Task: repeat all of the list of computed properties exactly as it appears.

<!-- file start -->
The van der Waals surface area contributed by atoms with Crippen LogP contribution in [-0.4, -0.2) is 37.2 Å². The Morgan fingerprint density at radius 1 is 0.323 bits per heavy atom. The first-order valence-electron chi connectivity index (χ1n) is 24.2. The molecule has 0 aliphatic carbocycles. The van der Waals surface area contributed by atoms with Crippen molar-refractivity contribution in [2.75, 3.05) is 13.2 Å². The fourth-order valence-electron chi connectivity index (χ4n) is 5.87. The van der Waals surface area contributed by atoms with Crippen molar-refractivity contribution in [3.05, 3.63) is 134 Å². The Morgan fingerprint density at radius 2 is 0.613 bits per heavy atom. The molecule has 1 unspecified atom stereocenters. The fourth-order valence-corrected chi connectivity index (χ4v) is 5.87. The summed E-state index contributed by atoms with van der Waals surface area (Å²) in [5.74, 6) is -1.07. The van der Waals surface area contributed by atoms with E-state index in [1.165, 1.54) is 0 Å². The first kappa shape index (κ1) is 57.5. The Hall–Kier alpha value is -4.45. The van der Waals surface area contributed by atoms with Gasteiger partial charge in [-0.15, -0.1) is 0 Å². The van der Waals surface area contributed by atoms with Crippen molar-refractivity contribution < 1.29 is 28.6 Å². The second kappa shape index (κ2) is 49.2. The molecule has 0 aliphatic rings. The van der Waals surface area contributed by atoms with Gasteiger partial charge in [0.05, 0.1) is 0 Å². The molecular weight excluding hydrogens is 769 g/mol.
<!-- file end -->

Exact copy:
The van der Waals surface area contributed by atoms with Crippen LogP contribution in [-0.4, -0.2) is 37.2 Å². The Morgan fingerprint density at radius 1 is 0.323 bits per heavy atom. The first-order valence-electron chi connectivity index (χ1n) is 24.2. The molecule has 0 aliphatic carbocycles. The van der Waals surface area contributed by atoms with Crippen molar-refractivity contribution in [2.75, 3.05) is 13.2 Å². The fourth-order valence-electron chi connectivity index (χ4n) is 5.87. The van der Waals surface area contributed by atoms with Crippen molar-refractivity contribution in [3.05, 3.63) is 134 Å². The Morgan fingerprint density at radius 2 is 0.613 bits per heavy atom. The molecule has 1 unspecified atom stereocenters. The fourth-order valence-corrected chi connectivity index (χ4v) is 5.87. The summed E-state index contributed by atoms with van der Waals surface area (Å²) in [5.74, 6) is -1.07. The van der Waals surface area contributed by atoms with E-state index in [1.165, 1.54) is 0 Å². The first kappa shape index (κ1) is 57.5. The Hall–Kier alpha value is -4.45. The van der Waals surface area contributed by atoms with Gasteiger partial charge in [-0.15, -0.1) is 0 Å². The van der Waals surface area contributed by atoms with Crippen molar-refractivity contribution < 1.29 is 28.6 Å². The second kappa shape index (κ2) is 49.2. The molecule has 0 aliphatic rings. The van der Waals surface area contributed by atoms with Gasteiger partial charge in [0.05, 0.1) is 0 Å². The molecular weight excluding hydrogens is 769 g/mol.